In the recent Context – on the Scottish Highlands and Islands – Dawn McDowell explores the work that the designations team at Historic Environment Scotland (HES) carries out with communities, offering useful insights and perspectives for practitioners undertaking community engagement work.
image: Historic Environment Scotland
- How do you undertake effective community engagement, particularly within locations which involve rural locations, remote communities and perhaps multiple methods of transport to access said communities?
- Dawn invites us to consider the value of face-to-face methods for this, not rejecting online methods but recognising the importance of inviting dialogue and meeting people for early discussion, particularly on heritage designation matters.
- Dawn notes that local knowledge is invaluable when assessing sites and places for designation. This is especially important for vernacular buildings when there are not necessarily ‘traditional’ research source. Good data can enable us to understand and assess areas which are less easily visited.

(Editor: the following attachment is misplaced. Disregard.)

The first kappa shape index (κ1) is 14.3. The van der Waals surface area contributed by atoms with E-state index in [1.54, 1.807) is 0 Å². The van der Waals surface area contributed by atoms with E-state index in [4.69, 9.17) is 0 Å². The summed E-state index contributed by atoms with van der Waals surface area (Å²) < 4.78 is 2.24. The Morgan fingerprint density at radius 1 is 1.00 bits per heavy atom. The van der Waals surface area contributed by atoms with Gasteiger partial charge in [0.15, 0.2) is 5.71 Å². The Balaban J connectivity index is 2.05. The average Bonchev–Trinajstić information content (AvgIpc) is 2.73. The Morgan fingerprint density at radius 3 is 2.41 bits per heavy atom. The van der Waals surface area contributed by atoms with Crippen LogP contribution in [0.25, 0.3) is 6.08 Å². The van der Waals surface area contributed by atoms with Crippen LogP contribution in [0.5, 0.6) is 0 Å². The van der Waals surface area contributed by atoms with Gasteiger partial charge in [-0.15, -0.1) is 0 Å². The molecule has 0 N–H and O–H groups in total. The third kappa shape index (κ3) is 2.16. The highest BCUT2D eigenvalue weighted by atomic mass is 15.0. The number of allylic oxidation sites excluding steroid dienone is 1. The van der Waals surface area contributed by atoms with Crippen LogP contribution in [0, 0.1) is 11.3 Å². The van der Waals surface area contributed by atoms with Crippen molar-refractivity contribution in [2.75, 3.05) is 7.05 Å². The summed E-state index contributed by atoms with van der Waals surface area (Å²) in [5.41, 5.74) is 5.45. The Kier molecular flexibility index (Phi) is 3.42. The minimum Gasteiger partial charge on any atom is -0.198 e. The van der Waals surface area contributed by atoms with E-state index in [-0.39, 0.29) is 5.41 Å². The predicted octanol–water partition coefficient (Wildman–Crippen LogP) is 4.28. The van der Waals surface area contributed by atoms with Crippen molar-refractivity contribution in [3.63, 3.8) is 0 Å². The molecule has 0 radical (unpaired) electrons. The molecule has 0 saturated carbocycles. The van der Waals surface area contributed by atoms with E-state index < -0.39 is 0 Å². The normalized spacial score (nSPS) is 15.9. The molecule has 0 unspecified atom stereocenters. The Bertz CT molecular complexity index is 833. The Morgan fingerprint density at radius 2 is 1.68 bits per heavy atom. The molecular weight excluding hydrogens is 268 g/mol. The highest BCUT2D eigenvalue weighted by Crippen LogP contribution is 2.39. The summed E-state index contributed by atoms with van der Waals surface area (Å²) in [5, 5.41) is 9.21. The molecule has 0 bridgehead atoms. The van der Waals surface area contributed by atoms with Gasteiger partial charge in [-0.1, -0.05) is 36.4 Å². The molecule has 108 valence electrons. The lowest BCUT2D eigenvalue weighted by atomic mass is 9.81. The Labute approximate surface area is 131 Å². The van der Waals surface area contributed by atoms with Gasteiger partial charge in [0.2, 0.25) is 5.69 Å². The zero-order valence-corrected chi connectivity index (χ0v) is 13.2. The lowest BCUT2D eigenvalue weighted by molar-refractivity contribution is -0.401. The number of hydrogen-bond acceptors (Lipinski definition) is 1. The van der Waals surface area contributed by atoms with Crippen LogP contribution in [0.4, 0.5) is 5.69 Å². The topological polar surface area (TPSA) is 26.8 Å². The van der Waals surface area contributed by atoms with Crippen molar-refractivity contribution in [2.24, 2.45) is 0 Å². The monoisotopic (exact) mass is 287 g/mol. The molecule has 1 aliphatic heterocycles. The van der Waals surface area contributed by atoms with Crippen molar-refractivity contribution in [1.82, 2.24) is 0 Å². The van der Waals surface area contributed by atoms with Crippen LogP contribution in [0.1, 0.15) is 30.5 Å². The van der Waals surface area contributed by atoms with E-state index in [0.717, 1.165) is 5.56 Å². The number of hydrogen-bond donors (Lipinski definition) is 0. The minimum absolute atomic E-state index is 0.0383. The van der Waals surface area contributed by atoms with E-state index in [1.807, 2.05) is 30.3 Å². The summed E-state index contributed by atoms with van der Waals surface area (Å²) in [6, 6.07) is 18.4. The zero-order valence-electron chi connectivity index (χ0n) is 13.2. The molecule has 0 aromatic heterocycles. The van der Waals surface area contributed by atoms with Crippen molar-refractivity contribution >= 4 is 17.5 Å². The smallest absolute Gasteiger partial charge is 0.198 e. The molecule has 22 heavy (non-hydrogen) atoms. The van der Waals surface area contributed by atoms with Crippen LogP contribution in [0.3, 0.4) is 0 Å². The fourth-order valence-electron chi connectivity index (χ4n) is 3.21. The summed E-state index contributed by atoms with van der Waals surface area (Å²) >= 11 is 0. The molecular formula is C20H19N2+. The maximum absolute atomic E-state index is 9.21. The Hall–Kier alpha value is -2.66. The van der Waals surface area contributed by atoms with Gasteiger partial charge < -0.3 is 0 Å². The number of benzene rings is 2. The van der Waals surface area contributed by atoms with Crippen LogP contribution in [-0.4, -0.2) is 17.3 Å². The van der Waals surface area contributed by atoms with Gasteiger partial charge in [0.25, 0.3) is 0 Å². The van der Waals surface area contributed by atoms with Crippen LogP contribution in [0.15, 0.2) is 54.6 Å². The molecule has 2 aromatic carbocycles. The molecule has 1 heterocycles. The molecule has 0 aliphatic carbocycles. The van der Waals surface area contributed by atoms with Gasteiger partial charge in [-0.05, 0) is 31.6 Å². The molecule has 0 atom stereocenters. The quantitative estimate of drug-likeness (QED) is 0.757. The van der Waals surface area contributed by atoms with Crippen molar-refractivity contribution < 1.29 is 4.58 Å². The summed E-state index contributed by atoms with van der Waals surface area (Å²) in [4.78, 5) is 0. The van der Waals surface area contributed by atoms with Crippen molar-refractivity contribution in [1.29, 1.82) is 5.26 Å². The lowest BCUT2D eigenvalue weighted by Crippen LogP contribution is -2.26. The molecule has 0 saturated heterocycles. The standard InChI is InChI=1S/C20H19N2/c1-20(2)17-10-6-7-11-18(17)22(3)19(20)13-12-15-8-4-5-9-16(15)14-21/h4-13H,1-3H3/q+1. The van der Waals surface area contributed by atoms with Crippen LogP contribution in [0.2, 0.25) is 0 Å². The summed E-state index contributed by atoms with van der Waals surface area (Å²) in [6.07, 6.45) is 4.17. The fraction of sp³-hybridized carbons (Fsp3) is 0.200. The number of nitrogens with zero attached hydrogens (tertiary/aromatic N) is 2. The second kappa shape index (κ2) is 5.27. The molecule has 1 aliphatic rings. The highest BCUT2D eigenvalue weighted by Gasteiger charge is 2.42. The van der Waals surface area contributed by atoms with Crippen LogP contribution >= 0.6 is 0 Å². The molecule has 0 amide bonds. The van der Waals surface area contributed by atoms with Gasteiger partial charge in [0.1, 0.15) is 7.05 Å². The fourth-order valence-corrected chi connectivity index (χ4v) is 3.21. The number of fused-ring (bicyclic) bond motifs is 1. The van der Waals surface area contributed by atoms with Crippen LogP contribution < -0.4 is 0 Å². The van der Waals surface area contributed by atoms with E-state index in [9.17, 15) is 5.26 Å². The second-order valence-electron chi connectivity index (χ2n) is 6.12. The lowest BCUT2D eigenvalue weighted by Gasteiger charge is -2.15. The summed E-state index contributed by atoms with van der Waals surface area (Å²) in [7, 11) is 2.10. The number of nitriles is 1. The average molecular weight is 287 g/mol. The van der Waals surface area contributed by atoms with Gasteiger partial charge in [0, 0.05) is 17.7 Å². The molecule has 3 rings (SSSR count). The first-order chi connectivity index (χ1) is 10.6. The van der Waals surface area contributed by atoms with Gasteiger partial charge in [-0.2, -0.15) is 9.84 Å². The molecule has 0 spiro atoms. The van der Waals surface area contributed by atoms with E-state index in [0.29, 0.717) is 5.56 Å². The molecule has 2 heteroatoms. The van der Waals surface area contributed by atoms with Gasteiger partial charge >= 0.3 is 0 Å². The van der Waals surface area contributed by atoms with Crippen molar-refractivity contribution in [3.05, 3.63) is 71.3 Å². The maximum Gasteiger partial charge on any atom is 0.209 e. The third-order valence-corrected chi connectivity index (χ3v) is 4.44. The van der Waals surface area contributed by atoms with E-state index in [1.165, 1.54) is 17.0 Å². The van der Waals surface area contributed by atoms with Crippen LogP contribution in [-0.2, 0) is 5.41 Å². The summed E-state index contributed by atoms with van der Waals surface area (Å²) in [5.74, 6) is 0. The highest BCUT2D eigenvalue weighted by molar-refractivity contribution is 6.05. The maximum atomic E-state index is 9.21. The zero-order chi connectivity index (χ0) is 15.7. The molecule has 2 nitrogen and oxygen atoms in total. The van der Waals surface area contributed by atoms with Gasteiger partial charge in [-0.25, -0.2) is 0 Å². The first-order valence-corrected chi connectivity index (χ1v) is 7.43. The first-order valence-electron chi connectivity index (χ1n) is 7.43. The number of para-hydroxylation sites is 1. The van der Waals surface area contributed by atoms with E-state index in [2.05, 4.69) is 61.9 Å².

- How do you carry out your own public community engagement work? Which techniques are useful in your own toolkit?
- Dawn notes that ‘having a cup of tea and a chat with our stakeholders, when we can, remains a key part of our engagement with the communities and people of Scotland’.
- Bilingual engagement has now become a key part of how HES work, following an inaugural Heritage Awareness Day in October 2017 which introduced a public drop-in thatch café on Benbecula, inviting locals to contribute to the statutory review of listed buildings on the island. This resulted in people sharing stories of their own cottages and family life around the thatched buildings, with bilingual Gaelic language and cultural chat being a key part of the contributions. Similar events will take place in the Highlands and Argyll and Bute in the coming year.
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